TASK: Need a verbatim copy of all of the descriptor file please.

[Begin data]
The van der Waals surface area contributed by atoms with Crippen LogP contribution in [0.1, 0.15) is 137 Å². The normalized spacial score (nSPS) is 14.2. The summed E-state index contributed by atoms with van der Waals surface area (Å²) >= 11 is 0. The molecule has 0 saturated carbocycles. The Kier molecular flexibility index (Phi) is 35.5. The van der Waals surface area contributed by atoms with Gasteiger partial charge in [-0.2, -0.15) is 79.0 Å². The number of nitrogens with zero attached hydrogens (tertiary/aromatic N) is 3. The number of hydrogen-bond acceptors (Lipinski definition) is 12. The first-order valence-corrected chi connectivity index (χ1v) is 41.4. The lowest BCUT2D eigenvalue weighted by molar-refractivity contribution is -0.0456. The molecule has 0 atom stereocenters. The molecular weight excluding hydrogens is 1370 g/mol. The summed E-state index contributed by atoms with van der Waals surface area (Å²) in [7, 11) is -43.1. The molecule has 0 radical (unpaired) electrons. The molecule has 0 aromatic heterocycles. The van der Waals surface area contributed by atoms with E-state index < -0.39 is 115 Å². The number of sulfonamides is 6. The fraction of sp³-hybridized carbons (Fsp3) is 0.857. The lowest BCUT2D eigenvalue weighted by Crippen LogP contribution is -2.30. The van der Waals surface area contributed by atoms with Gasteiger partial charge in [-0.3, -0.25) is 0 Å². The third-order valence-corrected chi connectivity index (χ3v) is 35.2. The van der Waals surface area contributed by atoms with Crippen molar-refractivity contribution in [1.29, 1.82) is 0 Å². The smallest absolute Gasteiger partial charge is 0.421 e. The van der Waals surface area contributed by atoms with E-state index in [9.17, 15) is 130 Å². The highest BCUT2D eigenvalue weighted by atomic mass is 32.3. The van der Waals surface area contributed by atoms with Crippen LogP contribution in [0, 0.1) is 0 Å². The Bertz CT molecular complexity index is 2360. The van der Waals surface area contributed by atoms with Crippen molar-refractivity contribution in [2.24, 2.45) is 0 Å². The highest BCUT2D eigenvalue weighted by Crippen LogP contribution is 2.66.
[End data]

The van der Waals surface area contributed by atoms with Crippen LogP contribution in [0.1, 0.15) is 137 Å². The normalized spacial score (nSPS) is 14.2. The summed E-state index contributed by atoms with van der Waals surface area (Å²) >= 11 is 0. The molecule has 0 saturated carbocycles. The Kier molecular flexibility index (Phi) is 35.5. The van der Waals surface area contributed by atoms with Gasteiger partial charge in [-0.2, -0.15) is 79.0 Å². The number of nitrogens with zero attached hydrogens (tertiary/aromatic N) is 3. The number of hydrogen-bond acceptors (Lipinski definition) is 12. The first-order valence-corrected chi connectivity index (χ1v) is 41.4. The lowest BCUT2D eigenvalue weighted by molar-refractivity contribution is -0.0456. The molecule has 0 atom stereocenters. The molecular weight excluding hydrogens is 1370 g/mol. The summed E-state index contributed by atoms with van der Waals surface area (Å²) in [7, 11) is -43.1. The molecule has 0 radical (unpaired) electrons. The molecule has 0 aromatic heterocycles. The van der Waals surface area contributed by atoms with E-state index < -0.39 is 115 Å². The number of sulfonamides is 6. The fraction of sp³-hybridized carbons (Fsp3) is 0.857. The lowest BCUT2D eigenvalue weighted by Crippen LogP contribution is -2.30. The van der Waals surface area contributed by atoms with Gasteiger partial charge in [-0.3, -0.25) is 0 Å². The third-order valence-corrected chi connectivity index (χ3v) is 35.2. The van der Waals surface area contributed by atoms with Crippen molar-refractivity contribution in [1.29, 1.82) is 0 Å². The smallest absolute Gasteiger partial charge is 0.421 e. The van der Waals surface area contributed by atoms with E-state index in [9.17, 15) is 130 Å². The highest BCUT2D eigenvalue weighted by atomic mass is 32.3. The van der Waals surface area contributed by atoms with Crippen LogP contribution in [0, 0.1) is 0 Å². The Bertz CT molecular complexity index is 2360. The van der Waals surface area contributed by atoms with Crippen molar-refractivity contribution in [2.24, 2.45) is 0 Å². The highest BCUT2D eigenvalue weighted by Crippen LogP contribution is 2.66.